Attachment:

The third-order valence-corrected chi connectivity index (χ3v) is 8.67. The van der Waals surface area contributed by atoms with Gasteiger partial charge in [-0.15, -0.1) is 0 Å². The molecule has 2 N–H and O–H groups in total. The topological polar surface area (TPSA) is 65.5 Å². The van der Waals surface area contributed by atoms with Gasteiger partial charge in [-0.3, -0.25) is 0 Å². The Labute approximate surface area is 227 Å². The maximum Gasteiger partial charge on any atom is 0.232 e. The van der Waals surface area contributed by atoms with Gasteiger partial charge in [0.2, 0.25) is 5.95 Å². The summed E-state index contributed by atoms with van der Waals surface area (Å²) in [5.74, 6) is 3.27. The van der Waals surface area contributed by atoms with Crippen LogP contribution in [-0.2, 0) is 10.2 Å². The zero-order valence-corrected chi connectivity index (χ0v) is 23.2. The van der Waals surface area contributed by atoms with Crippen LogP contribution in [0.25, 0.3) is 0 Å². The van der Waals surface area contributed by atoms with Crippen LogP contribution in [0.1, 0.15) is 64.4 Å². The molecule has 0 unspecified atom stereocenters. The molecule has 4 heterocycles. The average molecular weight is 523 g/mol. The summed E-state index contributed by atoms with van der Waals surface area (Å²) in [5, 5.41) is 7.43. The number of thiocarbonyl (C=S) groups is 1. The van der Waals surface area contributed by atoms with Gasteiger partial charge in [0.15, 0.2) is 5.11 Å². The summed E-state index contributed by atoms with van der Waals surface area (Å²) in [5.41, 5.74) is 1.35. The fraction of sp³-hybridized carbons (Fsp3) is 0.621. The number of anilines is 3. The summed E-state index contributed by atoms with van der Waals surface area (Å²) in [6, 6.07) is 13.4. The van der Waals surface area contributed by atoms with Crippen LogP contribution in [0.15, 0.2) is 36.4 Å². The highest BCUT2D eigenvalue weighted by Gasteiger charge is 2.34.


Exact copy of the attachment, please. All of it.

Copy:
The third-order valence-corrected chi connectivity index (χ3v) is 8.67. The van der Waals surface area contributed by atoms with Gasteiger partial charge in [-0.15, -0.1) is 0 Å². The molecule has 2 N–H and O–H groups in total. The topological polar surface area (TPSA) is 65.5 Å². The van der Waals surface area contributed by atoms with Gasteiger partial charge in [-0.3, -0.25) is 0 Å². The Labute approximate surface area is 227 Å². The maximum Gasteiger partial charge on any atom is 0.232 e. The van der Waals surface area contributed by atoms with Gasteiger partial charge in [0.2, 0.25) is 5.95 Å². The summed E-state index contributed by atoms with van der Waals surface area (Å²) in [5.74, 6) is 3.27. The van der Waals surface area contributed by atoms with Crippen LogP contribution in [-0.2, 0) is 10.2 Å². The zero-order valence-corrected chi connectivity index (χ0v) is 23.2. The van der Waals surface area contributed by atoms with Crippen LogP contribution in [0.25, 0.3) is 0 Å². The van der Waals surface area contributed by atoms with Crippen LogP contribution in [0.1, 0.15) is 64.4 Å². The molecule has 0 unspecified atom stereocenters. The molecule has 4 heterocycles. The average molecular weight is 523 g/mol. The summed E-state index contributed by atoms with van der Waals surface area (Å²) in [5, 5.41) is 7.43. The number of thiocarbonyl (C=S) groups is 1. The van der Waals surface area contributed by atoms with Gasteiger partial charge in [0.15, 0.2) is 5.11 Å². The summed E-state index contributed by atoms with van der Waals surface area (Å²) in [5.41, 5.74) is 1.35. The fraction of sp³-hybridized carbons (Fsp3) is 0.621. The number of anilines is 3. The summed E-state index contributed by atoms with van der Waals surface area (Å²) in [6, 6.07) is 13.4. The van der Waals surface area contributed by atoms with Crippen LogP contribution in [0.15, 0.2) is 36.4 Å². The highest BCUT2D eigenvalue weighted by Gasteiger charge is 2.34.